North Carolina reaches 100 percent broadband connectivity in K-12 schools
May 24, 2018
State officials initially hoped to achieve this milestone by 2022, but after re-evaluating their approach, they found a way to reach all students in 2018.
Brendan Carr has served on the commission's legal team for five years, most recently as general counsel.
Emily Tate is a staff reporter at Scoop News Group covering education and technology for EdScoop, StateScoop and FedScoop. She writes about the lat...
The Federal Communications Commission should soon be back to full strength, following President Donald Trump’s announcement to nominate Brendan Carr for the remaining open commissioner position.
Following Senate confirmation, the Republican lawyer would fill one of two open seats at the FCC — the other is expected to be filled by Democrat Jessica Rosenworcel, whom Trump nominated earlier this month — and solidify a 3-2 Republican majority on the commission.
A Republican majority will give FCC Chairman Ajit Pai the edge he needs in determining how much support the agency gives to expanding broadband access around the country — a key issue for many school districts. While Pai has generally supported broadband expansion, he has rolled back provisions of certain programs aimed at helping bring broadband to rural and lower income regions.
Carr has worked closely with Pai in recent years and is expected to help Pai deregulate the telecommunications industry and unravel the FCC’s 2015 net neutrality decision.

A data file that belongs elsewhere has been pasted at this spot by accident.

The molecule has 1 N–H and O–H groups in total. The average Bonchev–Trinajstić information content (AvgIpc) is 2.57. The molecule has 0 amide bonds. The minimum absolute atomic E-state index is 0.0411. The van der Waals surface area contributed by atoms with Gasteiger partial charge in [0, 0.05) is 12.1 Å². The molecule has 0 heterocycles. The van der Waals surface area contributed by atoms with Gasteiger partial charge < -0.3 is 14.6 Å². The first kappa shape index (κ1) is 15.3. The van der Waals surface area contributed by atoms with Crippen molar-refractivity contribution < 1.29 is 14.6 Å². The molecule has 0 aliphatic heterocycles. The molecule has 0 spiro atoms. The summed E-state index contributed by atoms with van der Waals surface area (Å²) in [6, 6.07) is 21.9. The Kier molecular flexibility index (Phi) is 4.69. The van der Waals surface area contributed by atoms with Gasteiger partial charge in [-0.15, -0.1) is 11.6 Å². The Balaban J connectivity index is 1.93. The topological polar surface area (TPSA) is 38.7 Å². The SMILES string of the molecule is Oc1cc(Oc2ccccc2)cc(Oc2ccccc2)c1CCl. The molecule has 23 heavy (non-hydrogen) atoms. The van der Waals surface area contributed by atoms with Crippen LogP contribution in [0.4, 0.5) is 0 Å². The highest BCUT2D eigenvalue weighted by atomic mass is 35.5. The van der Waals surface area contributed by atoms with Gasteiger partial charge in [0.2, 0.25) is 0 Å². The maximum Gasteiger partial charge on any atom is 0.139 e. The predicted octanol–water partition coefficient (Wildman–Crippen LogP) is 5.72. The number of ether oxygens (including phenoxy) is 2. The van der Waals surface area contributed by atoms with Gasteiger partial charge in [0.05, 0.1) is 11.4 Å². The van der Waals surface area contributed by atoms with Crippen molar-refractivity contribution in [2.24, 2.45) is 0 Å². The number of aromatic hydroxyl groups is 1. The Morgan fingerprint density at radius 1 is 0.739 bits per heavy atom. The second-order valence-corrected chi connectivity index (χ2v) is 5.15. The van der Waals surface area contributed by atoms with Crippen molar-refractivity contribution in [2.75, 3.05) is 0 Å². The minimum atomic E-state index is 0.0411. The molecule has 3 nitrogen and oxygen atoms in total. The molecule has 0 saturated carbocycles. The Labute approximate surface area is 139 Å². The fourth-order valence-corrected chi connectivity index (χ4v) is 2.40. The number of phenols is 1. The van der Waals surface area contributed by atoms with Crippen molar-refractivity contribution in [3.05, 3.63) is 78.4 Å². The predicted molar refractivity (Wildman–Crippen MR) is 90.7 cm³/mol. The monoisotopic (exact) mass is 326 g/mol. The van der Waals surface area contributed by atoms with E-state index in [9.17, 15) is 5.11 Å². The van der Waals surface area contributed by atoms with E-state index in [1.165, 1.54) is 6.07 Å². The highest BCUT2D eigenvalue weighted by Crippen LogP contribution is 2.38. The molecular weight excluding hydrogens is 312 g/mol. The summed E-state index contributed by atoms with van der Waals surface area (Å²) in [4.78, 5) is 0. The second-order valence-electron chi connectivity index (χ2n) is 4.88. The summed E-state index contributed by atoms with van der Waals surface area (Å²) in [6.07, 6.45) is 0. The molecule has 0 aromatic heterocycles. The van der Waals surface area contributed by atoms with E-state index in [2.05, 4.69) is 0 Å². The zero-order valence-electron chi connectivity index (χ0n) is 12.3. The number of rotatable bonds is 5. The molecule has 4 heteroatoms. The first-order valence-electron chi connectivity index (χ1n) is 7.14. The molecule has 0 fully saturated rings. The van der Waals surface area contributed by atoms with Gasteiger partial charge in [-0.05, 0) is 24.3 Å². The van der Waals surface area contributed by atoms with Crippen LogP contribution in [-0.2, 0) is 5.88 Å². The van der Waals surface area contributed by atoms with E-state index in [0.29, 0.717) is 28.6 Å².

Shortly after Trump’s announcement to nominate Carr late Wednesday, Pai released a statement congratulating his colleague and political ally.
“Brendan has a distinguished record of public service,” Pai said in the statement provided to EdScoop. “In particular, Brendan’s expertise on wireless policy and public safety will be a tremendous asset to the Commission. I look forward to working with him in his new role and wish him all the best during the confirmation process.”
Carr first joined the FCC as an attorney adviser in 2012. Two years later, he became a top legal adviser for Pai, who was a commissioner at the time. Carr remained in that position until January, when Pai became chairman and asked him to serve as general counsel for the agency.
Prior to joining the FCC, Carr was a lawyer at Wiley Rein, where he worked with companies like AT&T and Verizon.
Trump announced his selection for the FCC’s open Democrat position about two weeks ago. Rosenworcel had served as a commissioner during the Obama administration, but her term expired before the new administration had time to re-nominate her.
The U.S. Senate must first hold confirmation hearings for Carr and Rosenworcel and then vote to approve them as commissioners before the pair can bring the FCC back to its full, five-member capacity.